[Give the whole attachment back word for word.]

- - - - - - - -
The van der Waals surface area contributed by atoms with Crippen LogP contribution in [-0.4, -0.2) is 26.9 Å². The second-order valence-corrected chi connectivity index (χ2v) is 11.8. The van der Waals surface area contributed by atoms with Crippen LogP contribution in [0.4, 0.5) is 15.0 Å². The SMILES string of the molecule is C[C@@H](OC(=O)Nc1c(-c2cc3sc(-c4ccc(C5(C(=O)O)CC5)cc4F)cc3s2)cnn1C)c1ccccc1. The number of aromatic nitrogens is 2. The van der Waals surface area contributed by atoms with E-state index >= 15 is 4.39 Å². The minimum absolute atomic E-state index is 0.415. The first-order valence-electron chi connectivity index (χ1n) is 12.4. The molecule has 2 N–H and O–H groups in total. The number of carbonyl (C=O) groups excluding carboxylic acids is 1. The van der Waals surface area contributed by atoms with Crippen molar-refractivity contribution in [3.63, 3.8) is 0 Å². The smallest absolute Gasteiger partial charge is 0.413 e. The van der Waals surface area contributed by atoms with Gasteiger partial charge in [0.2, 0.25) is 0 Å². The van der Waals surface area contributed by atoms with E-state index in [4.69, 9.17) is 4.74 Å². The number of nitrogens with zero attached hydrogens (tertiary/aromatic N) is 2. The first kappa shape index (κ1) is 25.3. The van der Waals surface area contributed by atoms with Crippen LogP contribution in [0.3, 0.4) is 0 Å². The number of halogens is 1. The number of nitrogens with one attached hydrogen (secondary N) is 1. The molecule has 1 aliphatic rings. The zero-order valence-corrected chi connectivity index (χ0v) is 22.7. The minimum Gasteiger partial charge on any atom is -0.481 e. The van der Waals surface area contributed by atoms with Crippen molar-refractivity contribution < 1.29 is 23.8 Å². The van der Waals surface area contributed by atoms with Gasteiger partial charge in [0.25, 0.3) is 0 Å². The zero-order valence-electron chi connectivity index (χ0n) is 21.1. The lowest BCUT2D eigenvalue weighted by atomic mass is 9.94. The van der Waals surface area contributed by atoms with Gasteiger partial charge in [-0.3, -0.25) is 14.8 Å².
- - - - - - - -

The van der Waals surface area contributed by atoms with Crippen LogP contribution in [-0.4, -0.2) is 26.9 Å². The second-order valence-corrected chi connectivity index (χ2v) is 11.8. The van der Waals surface area contributed by atoms with Crippen LogP contribution in [0.4, 0.5) is 15.0 Å². The SMILES string of the molecule is C[C@@H](OC(=O)Nc1c(-c2cc3sc(-c4ccc(C5(C(=O)O)CC5)cc4F)cc3s2)cnn1C)c1ccccc1. The number of aromatic nitrogens is 2. The van der Waals surface area contributed by atoms with E-state index >= 15 is 4.39 Å². The minimum absolute atomic E-state index is 0.415. The first-order valence-electron chi connectivity index (χ1n) is 12.4. The molecule has 2 N–H and O–H groups in total. The number of carbonyl (C=O) groups excluding carboxylic acids is 1. The van der Waals surface area contributed by atoms with Crippen molar-refractivity contribution in [3.63, 3.8) is 0 Å². The smallest absolute Gasteiger partial charge is 0.413 e. The van der Waals surface area contributed by atoms with Gasteiger partial charge in [0.2, 0.25) is 0 Å². The van der Waals surface area contributed by atoms with E-state index in [4.69, 9.17) is 4.74 Å². The number of nitrogens with zero attached hydrogens (tertiary/aromatic N) is 2. The first kappa shape index (κ1) is 25.3. The van der Waals surface area contributed by atoms with Crippen LogP contribution in [0.3, 0.4) is 0 Å². The number of halogens is 1. The number of nitrogens with one attached hydrogen (secondary N) is 1. The molecule has 1 aliphatic rings. The zero-order valence-corrected chi connectivity index (χ0v) is 22.7. The minimum Gasteiger partial charge on any atom is -0.481 e. The van der Waals surface area contributed by atoms with Crippen molar-refractivity contribution < 1.29 is 23.8 Å². The van der Waals surface area contributed by atoms with Gasteiger partial charge in [0.25, 0.3) is 0 Å². The zero-order valence-electron chi connectivity index (χ0n) is 21.1. The lowest BCUT2D eigenvalue weighted by atomic mass is 9.94. The van der Waals surface area contributed by atoms with Gasteiger partial charge in [-0.3, -0.25) is 14.8 Å².